Monday, August 17, 2009

August 17

I was going to post a quote from today's commemorated, but alas, I can't find either of my copies of "Meditations on Divine Mercy". It goes something like this - "O Lord, if it seems best to you to leave me in the winepress of afflictions, let it produce the sweet wine of faith" or something like that. You can find other posts on Gerhard here and here and an older one from the Aardvard here. You can find Rev. Wade Johnston's translation of Sacred Meditations here.

Also, I noted how the psalm - after the business about clean hands and pure heart - says that God must give us righteousness (Psalm 24:5). It cannot be self-produced. It was nice to discover I wasn't finding stuff that was not there. Looking through the sample material for The Lutheran Study Bible, I found this note for 24:5 - "receive blessing . . . righteousness. God’s children are not righteous by their own works; God declares them righteous for the sake of Christ (Gal 3:6)."

Finally, unrelated to TDP, I've been following a thread on how pastors ought to talk with non-members wanting their children baptized. Rev. Kevin Vogts yesterday posted his practice, which sounds like an excellent one:

Because of the location and nature of congregations I've served (campus
community, mission congregations, etc.) I have always gotten a lot of these
calls. And that is what they usually are -- telephone calls from people who have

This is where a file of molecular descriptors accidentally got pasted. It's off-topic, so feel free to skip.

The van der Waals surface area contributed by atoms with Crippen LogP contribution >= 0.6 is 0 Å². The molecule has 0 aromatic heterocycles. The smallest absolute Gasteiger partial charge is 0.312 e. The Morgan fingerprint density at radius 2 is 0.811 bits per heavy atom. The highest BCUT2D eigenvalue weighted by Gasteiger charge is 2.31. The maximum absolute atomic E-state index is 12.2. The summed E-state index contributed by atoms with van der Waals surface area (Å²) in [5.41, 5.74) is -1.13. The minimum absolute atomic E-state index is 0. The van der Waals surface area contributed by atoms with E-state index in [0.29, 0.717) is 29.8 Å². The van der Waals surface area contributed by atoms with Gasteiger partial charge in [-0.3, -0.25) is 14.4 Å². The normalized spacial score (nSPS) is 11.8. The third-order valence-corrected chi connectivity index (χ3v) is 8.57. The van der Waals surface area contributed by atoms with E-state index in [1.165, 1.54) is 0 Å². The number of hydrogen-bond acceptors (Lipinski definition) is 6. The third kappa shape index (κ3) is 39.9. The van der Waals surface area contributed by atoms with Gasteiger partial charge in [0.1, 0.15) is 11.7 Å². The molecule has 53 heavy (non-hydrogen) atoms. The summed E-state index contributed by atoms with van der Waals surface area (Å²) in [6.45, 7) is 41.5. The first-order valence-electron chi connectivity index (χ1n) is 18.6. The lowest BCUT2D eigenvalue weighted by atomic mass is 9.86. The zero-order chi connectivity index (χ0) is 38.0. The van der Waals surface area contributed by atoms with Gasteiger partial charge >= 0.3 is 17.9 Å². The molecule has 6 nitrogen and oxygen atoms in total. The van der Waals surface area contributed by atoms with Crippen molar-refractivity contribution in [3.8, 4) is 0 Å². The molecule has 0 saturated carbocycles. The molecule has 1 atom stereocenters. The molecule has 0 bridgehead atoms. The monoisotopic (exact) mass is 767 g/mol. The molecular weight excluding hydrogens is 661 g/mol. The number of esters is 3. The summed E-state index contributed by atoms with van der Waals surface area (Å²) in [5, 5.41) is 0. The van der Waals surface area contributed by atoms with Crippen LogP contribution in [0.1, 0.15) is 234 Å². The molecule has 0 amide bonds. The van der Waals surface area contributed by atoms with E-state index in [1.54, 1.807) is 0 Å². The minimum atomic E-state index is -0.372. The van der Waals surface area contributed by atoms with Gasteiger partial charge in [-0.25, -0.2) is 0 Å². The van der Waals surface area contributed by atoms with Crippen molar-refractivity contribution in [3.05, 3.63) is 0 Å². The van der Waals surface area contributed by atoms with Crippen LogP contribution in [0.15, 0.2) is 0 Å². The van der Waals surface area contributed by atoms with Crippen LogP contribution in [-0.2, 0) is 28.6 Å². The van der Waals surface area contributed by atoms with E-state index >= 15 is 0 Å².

never been to worship. They would often demand an immediate answer, even before
or without being willing to meet with me, and start arguing with or berating me
if in that case the answer had to be no. (One woman screamed over the phone,
"You call yourself a Christian? I thought Christians were supposed to HELP

Twenty years ago I started a practice that has been very helpful: I
politely and enthusiastically respond that I would be very happy to meet with
them, tell them what time the Divine Service is, and that if they will introduce
themselves to me after worship we can then check our calendars and set a time to

I don't actually say it, but my firm rule is to NOT say or even hint "Yes"
or "No" without such a meeting, and to only set a meeting in this manner. It
seems to me that they should be willing to come to worship just once if they
wished to be married or have their child baptized here. That seems reasonable
from both a pastoral and common sense perspective.

In over 20 years, I have never had such a caller actually follow through and show up for worship. I have had many responses such as, "Well, I don't want to come to church there. I just want to be married/have my child baptized." The classic was a young woman who declared, "I really don't care what the church services are like. I just want to be married there because you're close to all the good restaurants for the

By doing the scheduling of meetings only in person following a worship service, those unwilling to attend even one service are self-selecting rather than me telling them "No."

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